EU project LIFE Prognoses – Taking stock of Europe's natural heritage
Europe's old-growth forests are invaluable – scientists agree on that point. But there are no clear, scientific criteria to assess the state of these forests. This is where the EU project LIFE Prognoses takes action, and Professor Christine Schmitt from the University of Passau, who is a geographer by training, has joined in the endeavour.
The European Biodiversity Strategy 2030 underscores the significance of Europe's primary and old-growth forests. These forests are untouched natural woodland which are increasingly hard to find in Europe. UNESCO has designated the primary and old-growth beech forests in the Carpathian Mountains and other regions in Europe as World Heritage sites. Scientists agree on the value of these forests: they are unique worldwide, preserve biodiversity, store CO2 and, just as importantly, are vital venues for human recreation. In other words: they are worthy of protection. Despite that, there is a lack of clear, European-wide standards and criteria for assessing and classifying such forests, which presents an obstacle to their protection.
This is where the EU project LIFE Prognoses steps in – PRotection of Old Growth Forests in Europe. Researchers from across Europe are involved, including Professor Christine Schmitt who holds the Chair of Physical Geography with a focus on Human-Environment Research at the University of Passau. They have teamed up to develop standardised research methods and indicators in a bid to classify Europe's last primary forests and their current state. These indicators are currently being trialled by the researchers in selected regions. One way of doing that is to measure how the ecosystem services provided by old-growth beech forests, primary beech forests and production forests vary.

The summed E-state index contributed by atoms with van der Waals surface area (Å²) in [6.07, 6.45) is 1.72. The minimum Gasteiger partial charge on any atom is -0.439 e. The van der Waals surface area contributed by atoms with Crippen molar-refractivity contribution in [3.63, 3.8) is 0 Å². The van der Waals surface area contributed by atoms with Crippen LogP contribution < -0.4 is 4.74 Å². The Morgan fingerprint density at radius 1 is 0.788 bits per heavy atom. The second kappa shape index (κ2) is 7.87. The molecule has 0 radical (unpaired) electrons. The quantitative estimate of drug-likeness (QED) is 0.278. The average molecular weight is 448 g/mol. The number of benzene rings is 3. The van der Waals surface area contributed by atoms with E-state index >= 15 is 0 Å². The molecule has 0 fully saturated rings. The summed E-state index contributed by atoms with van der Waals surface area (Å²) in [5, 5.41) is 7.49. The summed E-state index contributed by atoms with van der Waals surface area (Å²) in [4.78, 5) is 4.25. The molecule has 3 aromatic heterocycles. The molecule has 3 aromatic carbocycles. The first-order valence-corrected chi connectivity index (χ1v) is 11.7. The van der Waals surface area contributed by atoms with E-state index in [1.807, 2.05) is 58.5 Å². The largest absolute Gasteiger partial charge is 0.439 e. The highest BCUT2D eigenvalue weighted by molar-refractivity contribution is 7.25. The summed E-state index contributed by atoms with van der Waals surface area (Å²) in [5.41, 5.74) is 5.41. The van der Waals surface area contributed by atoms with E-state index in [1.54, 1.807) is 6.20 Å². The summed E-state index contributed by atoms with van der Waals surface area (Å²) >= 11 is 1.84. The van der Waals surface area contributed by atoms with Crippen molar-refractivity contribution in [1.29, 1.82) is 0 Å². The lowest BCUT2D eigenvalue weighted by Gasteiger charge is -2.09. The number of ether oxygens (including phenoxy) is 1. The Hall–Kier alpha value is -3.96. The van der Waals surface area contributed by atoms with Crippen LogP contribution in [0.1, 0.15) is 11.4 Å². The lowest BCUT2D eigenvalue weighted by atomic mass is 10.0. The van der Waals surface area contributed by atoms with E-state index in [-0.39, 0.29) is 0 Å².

"Through the results, we want to encourage a European-wide assessment and comparison of beech forests and, by the same token, heighten the awareness among Europeans of just how important it is to preserve Europe's last primary forests," explains Professor Schmitt. The project brings together both academic and practitioner institutions from across Europe. Project partners in Germany are the University of Passau as well as the Northwest German Forest Research Institute (NW-FVA), Eberswalde University for Sustainable Development and the municipal administration of the German town of Angermünde. Project coordinator is the Belgian Sonian Forest Foundation.
The project "Life Prognoses – Old-growth forest conservation in Europe" has been awarded a three-year grant by the European Commission under the Life+Programme.
Photo: Sonian Forest. © Celine Boeykens
|Principal Investigator(s) at the University||Prof. Dr. Christine Schmitt (Lehrstuhl für Physische Geographie mit Schwerpunkt Mensch-Umwelt-Forschung)|
|Project period||01.01.2021 - 31.12.2024|
|Source of funding|
Europäische Union (EU) > EU - LIFE Programme